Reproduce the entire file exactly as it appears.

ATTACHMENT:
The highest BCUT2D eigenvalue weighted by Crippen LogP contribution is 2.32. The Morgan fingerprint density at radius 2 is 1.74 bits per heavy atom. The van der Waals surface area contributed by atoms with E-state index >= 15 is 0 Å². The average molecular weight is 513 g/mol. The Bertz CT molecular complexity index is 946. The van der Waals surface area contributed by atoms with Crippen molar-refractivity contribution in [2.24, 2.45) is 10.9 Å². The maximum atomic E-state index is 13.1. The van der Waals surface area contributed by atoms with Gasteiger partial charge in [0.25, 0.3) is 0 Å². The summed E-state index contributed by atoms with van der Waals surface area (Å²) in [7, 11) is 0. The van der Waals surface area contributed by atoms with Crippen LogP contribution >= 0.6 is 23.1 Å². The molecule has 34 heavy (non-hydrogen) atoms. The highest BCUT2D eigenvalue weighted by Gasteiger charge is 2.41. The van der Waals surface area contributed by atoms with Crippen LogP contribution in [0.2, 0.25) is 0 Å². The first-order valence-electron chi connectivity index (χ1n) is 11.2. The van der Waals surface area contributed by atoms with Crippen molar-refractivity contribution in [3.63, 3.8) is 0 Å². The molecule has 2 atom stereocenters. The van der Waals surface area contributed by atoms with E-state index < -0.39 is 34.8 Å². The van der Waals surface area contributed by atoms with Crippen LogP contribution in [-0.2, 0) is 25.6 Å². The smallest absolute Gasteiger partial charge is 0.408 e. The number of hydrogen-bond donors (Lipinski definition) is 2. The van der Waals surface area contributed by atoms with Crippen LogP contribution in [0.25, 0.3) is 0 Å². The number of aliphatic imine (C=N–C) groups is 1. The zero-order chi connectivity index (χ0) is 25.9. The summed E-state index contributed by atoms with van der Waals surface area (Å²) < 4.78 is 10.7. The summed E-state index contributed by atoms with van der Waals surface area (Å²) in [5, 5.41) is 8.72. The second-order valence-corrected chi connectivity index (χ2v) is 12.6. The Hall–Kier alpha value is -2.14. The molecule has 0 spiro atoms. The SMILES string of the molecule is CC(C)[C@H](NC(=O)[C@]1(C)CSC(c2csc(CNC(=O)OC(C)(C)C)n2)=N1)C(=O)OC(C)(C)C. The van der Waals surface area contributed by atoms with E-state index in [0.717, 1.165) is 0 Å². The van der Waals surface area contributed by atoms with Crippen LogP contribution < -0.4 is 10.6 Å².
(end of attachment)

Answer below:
The highest BCUT2D eigenvalue weighted by Crippen LogP contribution is 2.32. The Morgan fingerprint density at radius 2 is 1.74 bits per heavy atom. The van der Waals surface area contributed by atoms with E-state index >= 15 is 0 Å². The average molecular weight is 513 g/mol. The Bertz CT molecular complexity index is 946. The van der Waals surface area contributed by atoms with Crippen molar-refractivity contribution in [2.24, 2.45) is 10.9 Å². The maximum atomic E-state index is 13.1. The van der Waals surface area contributed by atoms with Gasteiger partial charge in [0.25, 0.3) is 0 Å². The summed E-state index contributed by atoms with van der Waals surface area (Å²) in [7, 11) is 0. The van der Waals surface area contributed by atoms with Crippen LogP contribution >= 0.6 is 23.1 Å². The molecule has 34 heavy (non-hydrogen) atoms. The highest BCUT2D eigenvalue weighted by Gasteiger charge is 2.41. The van der Waals surface area contributed by atoms with Crippen LogP contribution in [0.2, 0.25) is 0 Å². The first-order valence-electron chi connectivity index (χ1n) is 11.2. The van der Waals surface area contributed by atoms with Crippen molar-refractivity contribution in [3.63, 3.8) is 0 Å². The molecule has 2 atom stereocenters. The van der Waals surface area contributed by atoms with E-state index < -0.39 is 34.8 Å². The van der Waals surface area contributed by atoms with Crippen LogP contribution in [-0.2, 0) is 25.6 Å². The smallest absolute Gasteiger partial charge is 0.408 e. The number of hydrogen-bond donors (Lipinski definition) is 2. The van der Waals surface area contributed by atoms with Crippen LogP contribution in [0.25, 0.3) is 0 Å². The number of aliphatic imine (C=N–C) groups is 1. The zero-order chi connectivity index (χ0) is 25.9. The summed E-state index contributed by atoms with van der Waals surface area (Å²) < 4.78 is 10.7. The summed E-state index contributed by atoms with van der Waals surface area (Å²) in [5, 5.41) is 8.72. The second-order valence-corrected chi connectivity index (χ2v) is 12.6. The Hall–Kier alpha value is -2.14. The molecule has 0 spiro atoms. The SMILES string of the molecule is CC(C)[C@H](NC(=O)[C@]1(C)CSC(c2csc(CNC(=O)OC(C)(C)C)n2)=N1)C(=O)OC(C)(C)C. The van der Waals surface area contributed by atoms with E-state index in [0.717, 1.165) is 0 Å². The van der Waals surface area contributed by atoms with Crippen LogP contribution < -0.4 is 10.6 Å².